Police need military discipline, not unions

Seventy-two years ago this month, on June 26, 1948, President Harry Truman went against the advice of his top military aides and ordered “that there should be equality of treatment and opportunity for all persons in the armed services without regard to race, color, religion or national origin,” thereby ending racial segregation in the nation’s military. No other American institution has been more successfully integrated.

Later, the Supreme Court would order the end to separate but equal schools “with all deliberate speed” but America’s schools remain largely separate and unequal. Congress would pass civil rights legislation, aimed at assuring the end to discrimination in everything from housing to voting rights, but all of this remains a work in progress at best.   

This makes Truman’s effort to end segregation in the military all the more remarkable. The grandson of slaveholders on both sides of his family, Truman grew up with his mother’s bitter tale of Union troops riding into their farmyard and killing all the livestock they didn’t carry away along with the family silver and other property.

But early in his presidency, Truman was horrified by a black army sergeant having his eyes gouged out by North Carolina policemen just hours after his discharge. Deciding he didn’t want to preside over a nation that was only half free, Truman established a commission that recommended numerous civil rights measures, including the elimination of racial discrimination in the armed forces and other public employment, the abolition of the anti-voting poll tax and lynching. (Sad to say, an anti-lynching bill is being held up to this day by the objections of one senator, Kentucky’s Rand Paul.)

Truman began with the executive order ending discrimination in the armed forces “as rapidly as possible, having due regard to the time required to effectuate any necessary changes without impairing efficiency or morale.” The last army unit was integrated in 1954, just six years later, and the same year the Supreme Court handed down its decision ending separate but equal public schools “with all deliberate speed.”

I can bear witness to the early success of Truman’s integration order. Drafted in 1956, I did my basic training in a platoon equally composed of white, recent college graduates like me, who had been allowed to delay being drafted for four years, and 18- and 19-year-old blacks who hadn’t.  

About 50 of us shared accommodations in a rundown World War II barracks at Fort Knox, Kentucky, sleeping together on bunk beds and washing together in a primitive shower room.  

All four of our company platoon sergeants, charged with turning us into soldiers in eight weeks, were black combat veterans of the war in Korea. They were also equal opportunity tyrants, treating all of us like dirt, without regard to race, creed or color.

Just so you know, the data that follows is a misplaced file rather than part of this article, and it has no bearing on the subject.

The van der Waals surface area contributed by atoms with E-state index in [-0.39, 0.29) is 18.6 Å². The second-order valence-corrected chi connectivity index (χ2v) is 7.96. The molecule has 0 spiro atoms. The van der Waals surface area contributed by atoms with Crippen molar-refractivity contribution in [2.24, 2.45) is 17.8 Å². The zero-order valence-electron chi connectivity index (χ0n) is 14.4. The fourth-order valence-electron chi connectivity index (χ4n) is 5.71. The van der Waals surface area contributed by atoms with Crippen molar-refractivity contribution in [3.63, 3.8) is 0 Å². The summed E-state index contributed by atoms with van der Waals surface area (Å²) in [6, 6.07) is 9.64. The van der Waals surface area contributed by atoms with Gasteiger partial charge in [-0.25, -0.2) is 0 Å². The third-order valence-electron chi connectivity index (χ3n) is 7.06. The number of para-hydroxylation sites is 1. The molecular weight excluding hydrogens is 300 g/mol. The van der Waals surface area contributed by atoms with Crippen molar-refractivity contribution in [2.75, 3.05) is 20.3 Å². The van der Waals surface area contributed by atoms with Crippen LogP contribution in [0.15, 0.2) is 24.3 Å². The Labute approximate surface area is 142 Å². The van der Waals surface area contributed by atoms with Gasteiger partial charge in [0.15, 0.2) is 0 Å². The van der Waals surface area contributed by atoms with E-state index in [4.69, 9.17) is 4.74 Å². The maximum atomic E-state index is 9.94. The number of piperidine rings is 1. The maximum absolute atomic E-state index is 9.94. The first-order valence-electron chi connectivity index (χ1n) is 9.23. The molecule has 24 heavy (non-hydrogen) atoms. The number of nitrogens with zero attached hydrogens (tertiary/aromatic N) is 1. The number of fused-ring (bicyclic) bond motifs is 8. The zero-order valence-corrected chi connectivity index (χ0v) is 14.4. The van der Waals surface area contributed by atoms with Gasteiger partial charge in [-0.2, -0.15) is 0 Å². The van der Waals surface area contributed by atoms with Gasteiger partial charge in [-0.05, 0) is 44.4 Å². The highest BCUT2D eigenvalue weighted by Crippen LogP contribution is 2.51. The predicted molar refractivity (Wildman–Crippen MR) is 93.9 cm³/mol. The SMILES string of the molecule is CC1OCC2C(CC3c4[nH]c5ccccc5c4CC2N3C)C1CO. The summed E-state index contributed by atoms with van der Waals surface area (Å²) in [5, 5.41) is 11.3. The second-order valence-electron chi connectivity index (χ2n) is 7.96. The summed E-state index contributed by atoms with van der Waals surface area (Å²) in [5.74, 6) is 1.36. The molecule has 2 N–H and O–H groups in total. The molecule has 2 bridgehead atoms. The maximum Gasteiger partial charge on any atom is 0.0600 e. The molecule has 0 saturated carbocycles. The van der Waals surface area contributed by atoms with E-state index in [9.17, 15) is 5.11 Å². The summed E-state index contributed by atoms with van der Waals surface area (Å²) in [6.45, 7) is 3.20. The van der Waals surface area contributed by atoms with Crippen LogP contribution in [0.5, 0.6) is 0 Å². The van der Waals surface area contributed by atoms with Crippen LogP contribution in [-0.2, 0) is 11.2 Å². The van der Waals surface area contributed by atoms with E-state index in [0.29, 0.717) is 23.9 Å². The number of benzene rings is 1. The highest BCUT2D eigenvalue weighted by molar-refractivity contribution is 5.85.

There was no time for culture shock on long marches in the heat of a Kentucky July, hunkering down together as live ammunition flew over us on the confidence course or gasping for air in a gas mask drill. We were united in our dislike for the tough platoon sergeant and in gratitude for him when basic ended.

So why haven’t our police departments, para-military organizations not unlike the armed forces in command structure and hierarchy, been similarly successful?

The big difference is discipline — and unions. 

Members of an army unit could not have resigned from their assigned duties as those 57 Buffalo cops did when they quit the department’s emergency response unit to protest the arrests of two colleagues for assaulting a 75-year-old demonstrator. A soldier with 18 incidents of misconduct would be court martialed out of the army, but the policeman charged with the killing of George Floyd was protected by his union contract in all 18 investigations. The head of the Minneapolis police union, a lieutenant, has an even more impressive record of 29 complaints and has boasted of having been involved in three “successful” shootings in his career.

“The greater the political pressure for reform, the more defiant the unions are in resisting it,” reports The New York Times with considerable evidence supporting that statement. In most cities, police unions have the clout and campaign contributions to clear officers accused of misconduct and deny cities the right to independently investigate police misconduct.  

A report by the Justice Department during the George W. Bush administration found that, “Officers in unionized police forces are more likely to be the subjects of an excessive force complaint but more likely to beat the allegations in disciplinary hearings.”

Trying to reform police unions by rewriting contracts and changing rules certainly makes more sense than defunding or otherwise eliminating police departments, the public policy equivalent of throwing out the baby with the bath water.  

 

Simsbury resident Dick Ahles is a retired journalist. Email him at rahles1@outlook.com.

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